Approximately half of the states in the USA have legalized marijuana when used for medical purposes, and other states may be doing so in the future. If you are taking medical marijuana for a health condition, your doctor has already advised you not to drive while under the influence. If you have been pulled over for any reason or if you are in an automobile accident, the police officer has the right, most of the time, to ask you to take a drug or alcohol test. Even if you are not currently under the influence of marijuana, your use may trigger a positive test if you've used it within the past several days. What can you do if this happens to you?
Choosing the Type of Test
In many states, you are allowed to choose the type of drug test that you take when you are pulled over or in a traffic accident. Be aware that a breath test (commonly called a "breathalyzer") is used to detect alcohol, not marijuana. If you are asked to take a breath test, you don't need to worry about your breath triggering a positive result, as long as you have not been drinking.
You can get a positive blood test for marijuana for up to seven days if you use the drug regularly, which many on medical marijuana do. Even if you have abstained from the drug for several days, it's possible that the officer will arrest you for driving under the influence due to your blood test results.
Consider not opting for a urine test, if possible. If you are a regular user, the chemical may remain in your urine for 15 days or even longer.
Saliva tests will generally be clear within 12 hours, but this is not likely to be offered or accepted.
It's best not to refuse to take a drug test, because in many states, this will lead to an immediate suspension of your license.
Have Your ID, But Don't Pull It Out Too Hastily
It's important to always carry the medical ID card that you've been given. This explains to law enforcement that you are a patient who is taking cannabis for health-related purposes. Do not offer this card to the officer when being pulled over unless you are actually being arrested for a marijuana-related crime. The reason for this is because demonstrating to the officer that you are likely to test positive for marijuana in your blood might prompt him or her to look more closely into the issue.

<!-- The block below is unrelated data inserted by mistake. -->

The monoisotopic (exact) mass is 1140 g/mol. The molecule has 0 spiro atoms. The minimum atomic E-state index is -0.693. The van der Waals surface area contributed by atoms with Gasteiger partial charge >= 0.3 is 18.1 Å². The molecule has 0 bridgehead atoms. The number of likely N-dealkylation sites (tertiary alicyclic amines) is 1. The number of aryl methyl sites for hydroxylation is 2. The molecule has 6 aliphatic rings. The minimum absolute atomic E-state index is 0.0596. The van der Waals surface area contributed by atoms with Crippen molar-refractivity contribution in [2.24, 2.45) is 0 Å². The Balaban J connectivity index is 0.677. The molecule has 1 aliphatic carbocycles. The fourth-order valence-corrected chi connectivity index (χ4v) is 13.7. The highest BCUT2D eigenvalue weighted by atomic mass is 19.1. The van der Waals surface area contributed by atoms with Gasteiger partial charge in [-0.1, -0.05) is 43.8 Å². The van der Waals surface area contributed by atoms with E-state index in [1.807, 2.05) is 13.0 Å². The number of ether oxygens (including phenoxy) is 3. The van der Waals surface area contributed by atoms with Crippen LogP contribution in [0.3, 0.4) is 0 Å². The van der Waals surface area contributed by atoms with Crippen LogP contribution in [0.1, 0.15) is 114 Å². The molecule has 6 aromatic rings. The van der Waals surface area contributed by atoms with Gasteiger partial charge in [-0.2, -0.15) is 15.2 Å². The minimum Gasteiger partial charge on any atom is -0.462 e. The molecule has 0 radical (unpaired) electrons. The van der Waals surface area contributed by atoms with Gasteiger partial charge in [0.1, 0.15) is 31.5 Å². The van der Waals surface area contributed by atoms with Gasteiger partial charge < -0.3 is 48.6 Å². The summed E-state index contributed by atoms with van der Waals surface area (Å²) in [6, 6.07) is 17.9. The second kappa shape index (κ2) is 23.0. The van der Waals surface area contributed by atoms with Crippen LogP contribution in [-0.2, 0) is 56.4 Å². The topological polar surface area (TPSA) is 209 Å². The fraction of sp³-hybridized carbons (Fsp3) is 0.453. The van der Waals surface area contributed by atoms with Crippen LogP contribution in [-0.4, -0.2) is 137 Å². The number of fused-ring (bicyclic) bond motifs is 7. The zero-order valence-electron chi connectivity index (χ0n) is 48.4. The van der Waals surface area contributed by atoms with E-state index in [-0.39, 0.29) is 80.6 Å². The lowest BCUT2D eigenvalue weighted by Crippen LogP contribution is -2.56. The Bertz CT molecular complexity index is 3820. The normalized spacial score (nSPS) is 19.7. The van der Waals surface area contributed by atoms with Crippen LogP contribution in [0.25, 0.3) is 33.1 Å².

Also, you might be charged with crimes inciting higher penalties if you are knowingly under the influence and in a school zone or carrying a weapon, even if you are allowed to do so. It's best to remain silent on this issue unless your attorney advises otherwise.
Defending Yourself Against a DUI Charge
Obviously, the best type of defense of a DUI charge with medical marijuana is prevention. If you are taking medical marijuana, talk to an experienced DUI attorney to find out ways to reduce your risk of being charged.
If you have been charged, however, contact a criminal attorney specializing in DUI immediately, such as Carl L. Britt, Jr. He or she can help you weigh your options for reducing the charge or attempting to have it dropped. Some of the criteria that goes into making this decision can include whether you had symptoms of intoxication, whether you live in a state that has zero tolerance for any trace of marijuana in your system, and whether it's your first or a subsequent offense.
Living your life while you are on medical marijuana will involve some measure of precaution to avoid a DUI charge. Talk to your doctor as well as your attorney about how you can stay safe while you're on this medication.